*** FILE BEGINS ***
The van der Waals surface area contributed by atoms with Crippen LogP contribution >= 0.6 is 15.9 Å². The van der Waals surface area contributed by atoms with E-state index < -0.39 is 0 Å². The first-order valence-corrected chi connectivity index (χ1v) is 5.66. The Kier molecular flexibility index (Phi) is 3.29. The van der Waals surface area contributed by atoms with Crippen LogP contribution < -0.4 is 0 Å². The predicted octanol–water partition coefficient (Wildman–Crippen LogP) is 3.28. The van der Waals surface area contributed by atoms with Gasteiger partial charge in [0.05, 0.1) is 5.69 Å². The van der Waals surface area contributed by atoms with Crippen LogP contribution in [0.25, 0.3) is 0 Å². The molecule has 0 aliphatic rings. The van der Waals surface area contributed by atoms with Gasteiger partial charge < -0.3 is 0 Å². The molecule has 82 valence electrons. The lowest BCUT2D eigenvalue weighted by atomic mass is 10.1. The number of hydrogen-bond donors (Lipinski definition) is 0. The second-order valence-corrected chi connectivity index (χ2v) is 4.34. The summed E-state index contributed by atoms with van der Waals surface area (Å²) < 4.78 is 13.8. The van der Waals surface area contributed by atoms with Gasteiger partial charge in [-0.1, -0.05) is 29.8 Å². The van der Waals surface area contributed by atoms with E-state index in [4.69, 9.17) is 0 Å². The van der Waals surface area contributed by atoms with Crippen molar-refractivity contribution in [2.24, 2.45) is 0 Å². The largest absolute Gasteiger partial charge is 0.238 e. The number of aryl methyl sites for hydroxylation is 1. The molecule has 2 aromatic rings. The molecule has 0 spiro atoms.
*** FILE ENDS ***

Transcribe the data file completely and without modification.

The van der Waals surface area contributed by atoms with Crippen LogP contribution >= 0.6 is 15.9 Å². The van der Waals surface area contributed by atoms with E-state index < -0.39 is 0 Å². The first-order valence-corrected chi connectivity index (χ1v) is 5.66. The Kier molecular flexibility index (Phi) is 3.29. The van der Waals surface area contributed by atoms with Crippen LogP contribution < -0.4 is 0 Å². The predicted octanol–water partition coefficient (Wildman–Crippen LogP) is 3.28. The van der Waals surface area contributed by atoms with Gasteiger partial charge in [0.05, 0.1) is 5.69 Å². The van der Waals surface area contributed by atoms with Crippen LogP contribution in [0.25, 0.3) is 0 Å². The molecule has 0 aliphatic rings. The van der Waals surface area contributed by atoms with Gasteiger partial charge < -0.3 is 0 Å². The molecule has 82 valence electrons. The lowest BCUT2D eigenvalue weighted by atomic mass is 10.1. The number of hydrogen-bond donors (Lipinski definition) is 0. The second-order valence-corrected chi connectivity index (χ2v) is 4.34. The summed E-state index contributed by atoms with van der Waals surface area (Å²) < 4.78 is 13.8. The van der Waals surface area contributed by atoms with Gasteiger partial charge in [-0.1, -0.05) is 29.8 Å². The van der Waals surface area contributed by atoms with E-state index in [4.69, 9.17) is 0 Å². The van der Waals surface area contributed by atoms with Crippen molar-refractivity contribution in [2.24, 2.45) is 0 Å². The largest absolute Gasteiger partial charge is 0.238 e. The number of aryl methyl sites for hydroxylation is 1. The molecule has 2 aromatic rings. The molecule has 0 spiro atoms.